Stan Carlisle sits in Dr. Lillith Ritter's art deco office in Guillermo del Toro's Nightmare Alley.

Having tremendous power in knowing how to lie and manipulate crowds, Peter warns Stan as he teaches him some of his secrets but hides them from others. “People are desperate to tell you who they are,” he said, “desperate to be seen.” And few things are more dangerous than a man telling you what you want to hear.

However, most people don’t share those values ​​and see others as bloodsuckers and lusts to usurp them for all their worth. Specifically Clem Hoately (Willem Dafoe), a man who built his carnival and livelihood by knowing how to take advantage of others to keep him in black hands. His mantra is to find what other people fear and sell it back to them. Therefore, he needs a geek. In the film’s most chilling scene, Clem tells Stan exactly how to make a freak. It begins with a drink offered to alcoholics or addicts during hard times, a drink laced with opiates to keep them hooked. Then it comes with a job offer: a temporary job as a new professional, just until they find a regular job to fulfill the role. Lie a little to make them think they will only bring themselves down for a short while, when in truth, they will never get out of the weirdo’s cage.

As Stan, Cooper is a selfish cryptographer, one who values ​​his ability to make others transparent and himself obscure, and is determined to use these skills to further his ambitions. For a story of arrogance, he’s perfect – a handsome and capable man, with a long way to go before being so underrated. By design, the performances that drift in and out of his orbit are far more memorable: Straitharn delivers a brief but beautifully dramatic performance as the closest thing to the moral heart. Nightmare Alley Yes. The sinister pragmatist Dafoe as carney Clem’s boss. And Blanchett is a foil, fully formed and ready to meet Stan as he escapes the carney life and puts on a suit for a penthouse as he deceives the urban elite.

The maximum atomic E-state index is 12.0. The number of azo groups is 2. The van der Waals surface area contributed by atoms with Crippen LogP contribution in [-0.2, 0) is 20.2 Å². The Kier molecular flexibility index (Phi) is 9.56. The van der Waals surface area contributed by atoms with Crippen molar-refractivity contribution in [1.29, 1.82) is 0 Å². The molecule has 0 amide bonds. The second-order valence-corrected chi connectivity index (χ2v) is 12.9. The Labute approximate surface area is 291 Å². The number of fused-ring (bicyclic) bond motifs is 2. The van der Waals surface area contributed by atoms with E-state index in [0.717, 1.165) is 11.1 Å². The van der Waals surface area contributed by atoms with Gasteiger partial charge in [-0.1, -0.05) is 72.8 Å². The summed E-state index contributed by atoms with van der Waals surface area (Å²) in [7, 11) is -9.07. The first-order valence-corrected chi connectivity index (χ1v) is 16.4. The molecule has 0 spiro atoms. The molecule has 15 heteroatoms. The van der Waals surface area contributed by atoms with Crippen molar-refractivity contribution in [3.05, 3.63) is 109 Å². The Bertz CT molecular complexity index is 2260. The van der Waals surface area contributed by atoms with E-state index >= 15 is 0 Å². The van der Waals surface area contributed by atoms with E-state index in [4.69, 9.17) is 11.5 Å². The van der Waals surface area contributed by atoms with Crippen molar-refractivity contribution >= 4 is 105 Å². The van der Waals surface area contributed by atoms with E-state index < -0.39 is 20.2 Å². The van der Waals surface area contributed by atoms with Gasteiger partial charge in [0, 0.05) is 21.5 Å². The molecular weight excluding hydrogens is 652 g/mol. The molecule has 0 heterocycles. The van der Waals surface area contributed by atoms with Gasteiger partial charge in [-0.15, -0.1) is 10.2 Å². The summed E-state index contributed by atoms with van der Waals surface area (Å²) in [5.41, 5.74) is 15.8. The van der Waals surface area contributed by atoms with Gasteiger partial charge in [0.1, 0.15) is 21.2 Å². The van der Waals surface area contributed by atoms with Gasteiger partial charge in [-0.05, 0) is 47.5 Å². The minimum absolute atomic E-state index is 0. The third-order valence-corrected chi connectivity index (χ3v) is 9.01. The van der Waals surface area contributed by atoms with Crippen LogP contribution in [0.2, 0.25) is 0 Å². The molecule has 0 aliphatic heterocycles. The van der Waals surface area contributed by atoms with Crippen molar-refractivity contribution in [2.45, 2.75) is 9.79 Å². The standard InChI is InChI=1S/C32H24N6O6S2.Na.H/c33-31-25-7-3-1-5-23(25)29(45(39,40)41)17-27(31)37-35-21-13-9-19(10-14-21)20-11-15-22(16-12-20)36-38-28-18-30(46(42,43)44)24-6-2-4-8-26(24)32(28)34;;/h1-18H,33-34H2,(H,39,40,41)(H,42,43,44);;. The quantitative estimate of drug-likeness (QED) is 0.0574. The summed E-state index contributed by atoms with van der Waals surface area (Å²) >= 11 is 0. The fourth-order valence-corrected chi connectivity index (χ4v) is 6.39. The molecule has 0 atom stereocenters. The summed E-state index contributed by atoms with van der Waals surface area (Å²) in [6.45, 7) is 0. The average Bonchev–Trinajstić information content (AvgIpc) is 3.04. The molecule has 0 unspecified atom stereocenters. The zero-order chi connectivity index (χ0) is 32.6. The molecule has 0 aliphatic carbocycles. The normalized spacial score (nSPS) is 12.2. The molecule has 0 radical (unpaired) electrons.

Nightmare Alley is a careful and lavish adaptation of a popular work in which its most interesting aspects are those that come to mind when the viewer asks “why telling this story now?” Its script, by del Toro and Kim Morgan, is neither instructive nor drastically different from its predecessors. However, few major studios perceive this moment more acutely. Nightmare Alley filming a bad drama about liars and what makes people believe them, a cycle of exploitation where wealth and privilege are the only thin lines separating a fraudster from a a bloodsucker and an eccentric. Crucially, the movie spends very little time in the actual alley from which the movie derives its title, but it’s always there. There are countless Nightmare Alleys across America, and the moment you think you’re high ends up in one of those moments when you’re about to get stuck there.